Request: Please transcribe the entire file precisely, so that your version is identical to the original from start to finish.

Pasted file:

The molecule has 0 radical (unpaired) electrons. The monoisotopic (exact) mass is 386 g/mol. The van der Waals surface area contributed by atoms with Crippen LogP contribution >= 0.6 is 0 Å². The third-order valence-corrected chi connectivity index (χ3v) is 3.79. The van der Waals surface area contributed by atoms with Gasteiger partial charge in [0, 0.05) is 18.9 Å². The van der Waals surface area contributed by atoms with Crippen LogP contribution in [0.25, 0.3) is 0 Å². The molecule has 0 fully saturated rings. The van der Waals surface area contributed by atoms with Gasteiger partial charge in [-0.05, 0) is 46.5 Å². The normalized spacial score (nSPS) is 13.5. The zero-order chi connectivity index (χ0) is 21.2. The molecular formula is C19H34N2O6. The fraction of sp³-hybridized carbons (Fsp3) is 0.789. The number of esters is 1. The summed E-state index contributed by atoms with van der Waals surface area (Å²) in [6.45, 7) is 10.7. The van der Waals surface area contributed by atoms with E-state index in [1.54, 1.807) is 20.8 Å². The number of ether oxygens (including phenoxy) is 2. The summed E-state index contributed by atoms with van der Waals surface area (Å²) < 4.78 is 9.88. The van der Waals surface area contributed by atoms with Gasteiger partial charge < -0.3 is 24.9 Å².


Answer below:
The molecule has 0 radical (unpaired) electrons. The monoisotopic (exact) mass is 386 g/mol. The van der Waals surface area contributed by atoms with Crippen LogP contribution >= 0.6 is 0 Å². The third-order valence-corrected chi connectivity index (χ3v) is 3.79. The van der Waals surface area contributed by atoms with Gasteiger partial charge in [0, 0.05) is 18.9 Å². The van der Waals surface area contributed by atoms with Crippen LogP contribution in [0.25, 0.3) is 0 Å². The molecule has 0 fully saturated rings. The van der Waals surface area contributed by atoms with Gasteiger partial charge in [-0.05, 0) is 46.5 Å². The normalized spacial score (nSPS) is 13.5. The zero-order chi connectivity index (χ0) is 21.2. The molecular formula is C19H34N2O6. The fraction of sp³-hybridized carbons (Fsp3) is 0.789. The number of esters is 1. The summed E-state index contributed by atoms with van der Waals surface area (Å²) in [6.45, 7) is 10.7. The van der Waals surface area contributed by atoms with E-state index in [1.54, 1.807) is 20.8 Å². The number of ether oxygens (including phenoxy) is 2. The summed E-state index contributed by atoms with van der Waals surface area (Å²) < 4.78 is 9.88. The van der Waals surface area contributed by atoms with Gasteiger partial charge < -0.3 is 24.9 Å².